Commonly Abused Drugs
Contrary to popular belief, it’s not just illegal drugs that are addictive. There are many prescription drugs which are just as, if not more, addictive than any of the different types of drugs you can find on the street.
At Revive Detox our staff are experts in treating all of the commonly abused drugs.
Most people enjoy an alcoholic drink every now and then – but determining whether your drinking is considered risky, or if it has have tipped over into abuse, can be difficult. As with other types of drugs, symptoms will often creep up on you before you’re even aware of them.
Alcohol abuse can show itself in many different forms. You may find you are struggling to sleep without alcohol or that you need a drink soon after you get out of bed in the morning. You may experience negative thoughts when you’re drinking, and you may struggle to control your alcohol intake.
Drinking in moderation is not alcohol abuse. Although everyone is different, for most women, drinking in moderation means one standard drink per day. For men, the recognized limit is two drinks per day.
Cocaine is one of the most addictive drugs due to its stimulant effects. Users will experience an increase in alertness and motivation, and the euphoria that comes with those make the drug mentally addictive as well as physically.
Cocaine is made from the leaves of the coca plant and is also known as crack, blow, coke, flake, C, and snow. It’s illegal in most countries, including the U. S. and is usually consumed by smoking, snorting, or injecting into a vein. People can become addicted to cocaine very quickly, often after only trying it two or three times.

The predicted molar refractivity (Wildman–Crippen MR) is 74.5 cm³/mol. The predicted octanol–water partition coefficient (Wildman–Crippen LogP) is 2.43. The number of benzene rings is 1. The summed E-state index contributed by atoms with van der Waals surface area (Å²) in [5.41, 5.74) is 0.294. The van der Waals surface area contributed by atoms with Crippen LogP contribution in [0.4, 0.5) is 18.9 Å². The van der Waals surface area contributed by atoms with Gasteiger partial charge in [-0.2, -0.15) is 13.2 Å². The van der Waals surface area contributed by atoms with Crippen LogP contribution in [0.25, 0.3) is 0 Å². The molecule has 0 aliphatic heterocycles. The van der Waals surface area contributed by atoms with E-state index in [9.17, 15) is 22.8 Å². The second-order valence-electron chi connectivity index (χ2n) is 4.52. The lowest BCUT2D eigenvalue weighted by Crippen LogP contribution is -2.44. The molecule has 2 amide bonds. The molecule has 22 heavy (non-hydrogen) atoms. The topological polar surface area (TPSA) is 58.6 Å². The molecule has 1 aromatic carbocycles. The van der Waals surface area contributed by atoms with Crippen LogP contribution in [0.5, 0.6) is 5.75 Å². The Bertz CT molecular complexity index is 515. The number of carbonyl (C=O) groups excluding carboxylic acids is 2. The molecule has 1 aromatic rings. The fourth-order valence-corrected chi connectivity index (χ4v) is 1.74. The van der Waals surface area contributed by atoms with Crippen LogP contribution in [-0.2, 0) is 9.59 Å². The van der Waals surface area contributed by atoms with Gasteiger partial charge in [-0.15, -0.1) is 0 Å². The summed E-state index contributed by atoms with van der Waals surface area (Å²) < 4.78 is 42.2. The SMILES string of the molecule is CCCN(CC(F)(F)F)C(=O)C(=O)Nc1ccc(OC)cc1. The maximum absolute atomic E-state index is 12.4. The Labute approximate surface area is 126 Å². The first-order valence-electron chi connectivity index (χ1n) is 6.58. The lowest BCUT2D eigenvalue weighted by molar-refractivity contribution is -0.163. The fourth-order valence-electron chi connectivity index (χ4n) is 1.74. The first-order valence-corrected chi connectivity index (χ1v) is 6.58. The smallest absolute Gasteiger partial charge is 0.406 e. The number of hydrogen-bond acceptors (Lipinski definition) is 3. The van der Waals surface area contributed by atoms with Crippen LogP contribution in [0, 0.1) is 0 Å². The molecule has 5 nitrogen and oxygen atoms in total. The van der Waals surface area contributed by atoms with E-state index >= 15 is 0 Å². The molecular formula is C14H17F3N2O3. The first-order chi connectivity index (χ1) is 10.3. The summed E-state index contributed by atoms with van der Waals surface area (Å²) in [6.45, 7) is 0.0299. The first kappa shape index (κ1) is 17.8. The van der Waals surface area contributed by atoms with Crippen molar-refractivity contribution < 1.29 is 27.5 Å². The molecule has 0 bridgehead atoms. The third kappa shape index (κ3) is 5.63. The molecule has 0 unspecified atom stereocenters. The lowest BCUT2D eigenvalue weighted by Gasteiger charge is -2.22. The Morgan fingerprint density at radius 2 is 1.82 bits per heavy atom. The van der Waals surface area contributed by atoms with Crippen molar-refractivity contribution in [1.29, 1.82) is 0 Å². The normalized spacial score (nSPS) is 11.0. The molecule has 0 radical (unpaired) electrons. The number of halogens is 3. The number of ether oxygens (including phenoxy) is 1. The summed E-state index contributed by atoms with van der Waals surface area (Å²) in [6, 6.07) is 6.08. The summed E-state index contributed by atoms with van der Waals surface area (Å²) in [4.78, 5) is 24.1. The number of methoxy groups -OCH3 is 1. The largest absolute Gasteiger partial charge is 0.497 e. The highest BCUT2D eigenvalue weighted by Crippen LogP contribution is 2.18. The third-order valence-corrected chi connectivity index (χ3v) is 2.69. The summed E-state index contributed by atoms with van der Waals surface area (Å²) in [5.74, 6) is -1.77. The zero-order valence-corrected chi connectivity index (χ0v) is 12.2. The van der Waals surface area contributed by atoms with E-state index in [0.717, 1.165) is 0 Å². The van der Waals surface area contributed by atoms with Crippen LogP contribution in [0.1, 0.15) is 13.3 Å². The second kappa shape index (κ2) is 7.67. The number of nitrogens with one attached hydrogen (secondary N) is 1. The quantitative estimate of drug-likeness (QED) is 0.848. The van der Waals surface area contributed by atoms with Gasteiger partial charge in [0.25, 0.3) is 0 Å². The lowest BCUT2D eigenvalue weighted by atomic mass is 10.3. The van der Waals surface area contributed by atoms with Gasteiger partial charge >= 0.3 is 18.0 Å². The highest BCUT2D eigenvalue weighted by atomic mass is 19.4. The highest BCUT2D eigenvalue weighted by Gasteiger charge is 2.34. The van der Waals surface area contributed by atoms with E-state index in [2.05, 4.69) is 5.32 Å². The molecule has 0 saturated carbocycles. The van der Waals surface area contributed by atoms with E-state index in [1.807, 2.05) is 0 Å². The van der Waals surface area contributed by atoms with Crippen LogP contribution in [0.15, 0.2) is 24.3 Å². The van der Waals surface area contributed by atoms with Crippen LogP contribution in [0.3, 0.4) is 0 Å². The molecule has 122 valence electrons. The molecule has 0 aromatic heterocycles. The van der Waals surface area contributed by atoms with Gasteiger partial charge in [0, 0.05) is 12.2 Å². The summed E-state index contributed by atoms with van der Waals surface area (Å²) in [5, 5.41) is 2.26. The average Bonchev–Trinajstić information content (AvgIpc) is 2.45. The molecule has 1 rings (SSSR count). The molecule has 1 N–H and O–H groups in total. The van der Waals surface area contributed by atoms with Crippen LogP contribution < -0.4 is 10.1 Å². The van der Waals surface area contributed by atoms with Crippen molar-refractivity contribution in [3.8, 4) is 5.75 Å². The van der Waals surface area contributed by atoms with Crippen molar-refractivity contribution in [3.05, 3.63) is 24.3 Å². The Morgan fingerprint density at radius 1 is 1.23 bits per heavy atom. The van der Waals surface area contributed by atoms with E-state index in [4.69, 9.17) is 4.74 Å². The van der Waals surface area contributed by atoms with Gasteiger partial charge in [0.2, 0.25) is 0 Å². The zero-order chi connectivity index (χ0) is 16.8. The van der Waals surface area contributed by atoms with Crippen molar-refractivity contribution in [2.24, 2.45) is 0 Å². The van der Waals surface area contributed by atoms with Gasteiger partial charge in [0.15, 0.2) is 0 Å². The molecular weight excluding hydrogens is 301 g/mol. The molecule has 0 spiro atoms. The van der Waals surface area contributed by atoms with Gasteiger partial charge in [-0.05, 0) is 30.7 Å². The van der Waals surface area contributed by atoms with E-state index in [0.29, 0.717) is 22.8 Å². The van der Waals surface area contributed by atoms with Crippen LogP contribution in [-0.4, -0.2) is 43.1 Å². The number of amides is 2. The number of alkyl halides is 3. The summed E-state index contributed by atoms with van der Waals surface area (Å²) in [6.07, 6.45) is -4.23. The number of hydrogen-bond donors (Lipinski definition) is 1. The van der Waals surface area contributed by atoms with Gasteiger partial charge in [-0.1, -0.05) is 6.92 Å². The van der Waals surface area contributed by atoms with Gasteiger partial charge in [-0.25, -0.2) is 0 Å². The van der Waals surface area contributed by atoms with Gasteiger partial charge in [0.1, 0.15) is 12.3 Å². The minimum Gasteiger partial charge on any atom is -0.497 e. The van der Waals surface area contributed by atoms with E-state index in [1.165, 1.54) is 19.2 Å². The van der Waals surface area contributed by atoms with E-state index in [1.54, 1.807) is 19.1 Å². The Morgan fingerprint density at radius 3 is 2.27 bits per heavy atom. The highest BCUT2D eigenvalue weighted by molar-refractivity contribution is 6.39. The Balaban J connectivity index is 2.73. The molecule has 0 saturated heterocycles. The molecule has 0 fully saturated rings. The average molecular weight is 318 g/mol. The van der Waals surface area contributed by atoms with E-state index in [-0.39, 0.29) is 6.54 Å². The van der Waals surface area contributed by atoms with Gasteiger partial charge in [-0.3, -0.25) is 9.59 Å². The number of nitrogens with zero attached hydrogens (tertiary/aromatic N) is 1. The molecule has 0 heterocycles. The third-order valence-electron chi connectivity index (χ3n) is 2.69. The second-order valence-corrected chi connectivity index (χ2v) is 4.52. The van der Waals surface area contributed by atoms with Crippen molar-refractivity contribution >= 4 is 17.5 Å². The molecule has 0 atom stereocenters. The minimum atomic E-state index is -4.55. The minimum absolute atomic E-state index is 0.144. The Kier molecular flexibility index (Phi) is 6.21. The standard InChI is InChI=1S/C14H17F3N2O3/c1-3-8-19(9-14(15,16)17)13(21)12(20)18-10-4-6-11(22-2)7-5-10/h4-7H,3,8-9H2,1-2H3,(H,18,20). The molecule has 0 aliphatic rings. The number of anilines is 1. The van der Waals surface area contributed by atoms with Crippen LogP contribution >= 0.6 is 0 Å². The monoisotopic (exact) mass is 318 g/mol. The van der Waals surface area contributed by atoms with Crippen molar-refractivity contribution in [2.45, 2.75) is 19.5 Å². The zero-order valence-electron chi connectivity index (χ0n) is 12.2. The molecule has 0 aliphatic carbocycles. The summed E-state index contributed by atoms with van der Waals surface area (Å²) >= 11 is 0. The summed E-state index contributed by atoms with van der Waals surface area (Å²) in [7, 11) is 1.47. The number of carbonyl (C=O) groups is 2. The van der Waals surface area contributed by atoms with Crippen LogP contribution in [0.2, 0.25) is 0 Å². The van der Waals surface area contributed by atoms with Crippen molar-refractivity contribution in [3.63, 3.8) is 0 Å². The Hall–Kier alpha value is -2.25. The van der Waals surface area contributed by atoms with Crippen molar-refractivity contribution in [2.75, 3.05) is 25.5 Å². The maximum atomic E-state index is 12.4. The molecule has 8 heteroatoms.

Heroin is a highly addictive opioid which can cause major health issues, particularly if it is injected into the vein. It’s made from morphine which is a naturally produced substance found in the seeds of the Asian Poppy plant.
When used intravenously, heroin goes straight to the brain and gives users an immediate hit. However, this high is also what makes it so addictive. People withdrawing from heroin can experience severe withdrawal symptoms and should undertake this process under the supervision medical practitioners.
Marijuana is derived from the hemp plant, Cannabis sativa, and is the most commonly used illegal drug in the U.S. Many states have legalized its use for medicinal purposes, but this use is through a Doctor’s supervision.
The addictive compound in marijuana is delta 9 tetrahydrocannabinol (THC). It’s the THC that produces the euphoric effect in some people and the relaxed, sleepy, effect in others.
If smoked it can lead to respiratory illnesses such as Emphysema and Cancer. And, it should never be smoked by anyone who already has respiratory issues, such as Asthma.
There has long been debate between medical professionals and users, about whether or not marijuana is addictive.
The difference between addiction and dependency is this:
- Dependency is described as needing a medication or substance to help control chronic symptoms of an illness or disease – such as the chronic pain from Fibromyalgia and MS, nausea and weight loss in Cancer patients, assisting with Crohn’s Disease, keeping Glaucoma at bay, helping with Eating Disorders, and much more.